I just read a piece called "Tiny Letters To The Web We Miss". It will be most fascinating to those of you who've been around blogging a while, but I think it's interesting regardless. It's useful as a super brief history of how those inclined have been exposing their insides via the World Wide Web. It also articulated something I haven't been able to pinpoint:
In 2003, the internet felt like it was just us.
Self-publishing online was fluid and inviting in the early years because the community was self-selecting — the sort of people who would know what Blogspot was in 2003. I didn’t worry about my boss finding my blog... We didn’t have the same worries over public personas, because the internet felt like it was just us.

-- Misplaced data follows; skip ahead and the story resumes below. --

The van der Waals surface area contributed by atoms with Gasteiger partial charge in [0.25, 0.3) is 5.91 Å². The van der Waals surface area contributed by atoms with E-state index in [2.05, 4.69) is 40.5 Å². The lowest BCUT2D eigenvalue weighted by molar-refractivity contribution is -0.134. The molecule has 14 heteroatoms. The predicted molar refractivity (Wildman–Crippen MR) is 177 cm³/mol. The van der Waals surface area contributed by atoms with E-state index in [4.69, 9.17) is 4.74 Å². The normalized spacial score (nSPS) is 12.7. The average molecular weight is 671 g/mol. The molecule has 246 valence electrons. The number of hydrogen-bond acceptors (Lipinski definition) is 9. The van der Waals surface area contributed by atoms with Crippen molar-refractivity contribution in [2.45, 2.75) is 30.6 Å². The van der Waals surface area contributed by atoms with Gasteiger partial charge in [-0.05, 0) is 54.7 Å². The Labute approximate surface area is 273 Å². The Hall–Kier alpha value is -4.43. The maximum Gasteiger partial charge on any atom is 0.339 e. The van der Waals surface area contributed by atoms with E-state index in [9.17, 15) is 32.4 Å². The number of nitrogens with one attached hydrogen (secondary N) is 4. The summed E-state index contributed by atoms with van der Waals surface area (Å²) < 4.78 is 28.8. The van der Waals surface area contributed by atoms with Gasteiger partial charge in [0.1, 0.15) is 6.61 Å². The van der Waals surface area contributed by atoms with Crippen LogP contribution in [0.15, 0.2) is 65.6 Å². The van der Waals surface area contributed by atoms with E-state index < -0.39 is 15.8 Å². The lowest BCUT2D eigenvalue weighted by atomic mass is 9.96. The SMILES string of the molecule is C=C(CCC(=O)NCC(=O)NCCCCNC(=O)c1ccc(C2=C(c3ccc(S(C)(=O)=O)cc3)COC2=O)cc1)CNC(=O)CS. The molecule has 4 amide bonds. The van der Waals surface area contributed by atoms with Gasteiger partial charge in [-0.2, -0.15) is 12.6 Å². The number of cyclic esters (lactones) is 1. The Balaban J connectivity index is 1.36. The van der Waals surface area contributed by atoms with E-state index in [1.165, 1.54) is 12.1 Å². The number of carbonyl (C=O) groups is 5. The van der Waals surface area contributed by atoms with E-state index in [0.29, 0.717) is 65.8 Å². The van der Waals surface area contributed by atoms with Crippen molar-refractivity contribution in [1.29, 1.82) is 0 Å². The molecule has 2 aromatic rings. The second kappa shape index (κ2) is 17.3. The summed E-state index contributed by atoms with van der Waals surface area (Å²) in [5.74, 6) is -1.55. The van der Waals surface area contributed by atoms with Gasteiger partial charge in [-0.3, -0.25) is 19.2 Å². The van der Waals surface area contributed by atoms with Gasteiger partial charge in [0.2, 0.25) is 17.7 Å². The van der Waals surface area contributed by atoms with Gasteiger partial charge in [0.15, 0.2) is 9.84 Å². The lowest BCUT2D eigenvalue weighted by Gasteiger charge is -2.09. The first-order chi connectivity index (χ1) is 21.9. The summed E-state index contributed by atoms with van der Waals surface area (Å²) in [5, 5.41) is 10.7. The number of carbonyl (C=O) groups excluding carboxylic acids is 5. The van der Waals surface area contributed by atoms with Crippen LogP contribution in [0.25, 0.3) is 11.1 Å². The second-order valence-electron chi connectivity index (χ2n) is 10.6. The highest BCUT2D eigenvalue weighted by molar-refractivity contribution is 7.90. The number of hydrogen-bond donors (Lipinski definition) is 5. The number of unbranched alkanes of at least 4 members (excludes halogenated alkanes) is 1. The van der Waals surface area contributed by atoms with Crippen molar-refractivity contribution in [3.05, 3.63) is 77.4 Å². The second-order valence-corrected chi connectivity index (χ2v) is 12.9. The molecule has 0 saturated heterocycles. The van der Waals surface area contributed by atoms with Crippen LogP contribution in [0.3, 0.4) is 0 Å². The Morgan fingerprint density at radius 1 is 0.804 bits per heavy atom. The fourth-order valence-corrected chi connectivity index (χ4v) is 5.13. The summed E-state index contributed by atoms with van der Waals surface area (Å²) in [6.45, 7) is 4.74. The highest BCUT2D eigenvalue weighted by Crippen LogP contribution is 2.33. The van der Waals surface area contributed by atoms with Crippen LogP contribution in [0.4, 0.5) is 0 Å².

Blogging before social media was like drinking with friends. If someone adjacent to your conversation said something interesting, you would pull up a chair and invite them in.
I continue to mull what this place is for, now, and whether it should still exist. Same for my Twitter handle. Some women wonder whether they'll go back to work once all their kids are in school, and some of us wonder whether we'll keep our social media accounts.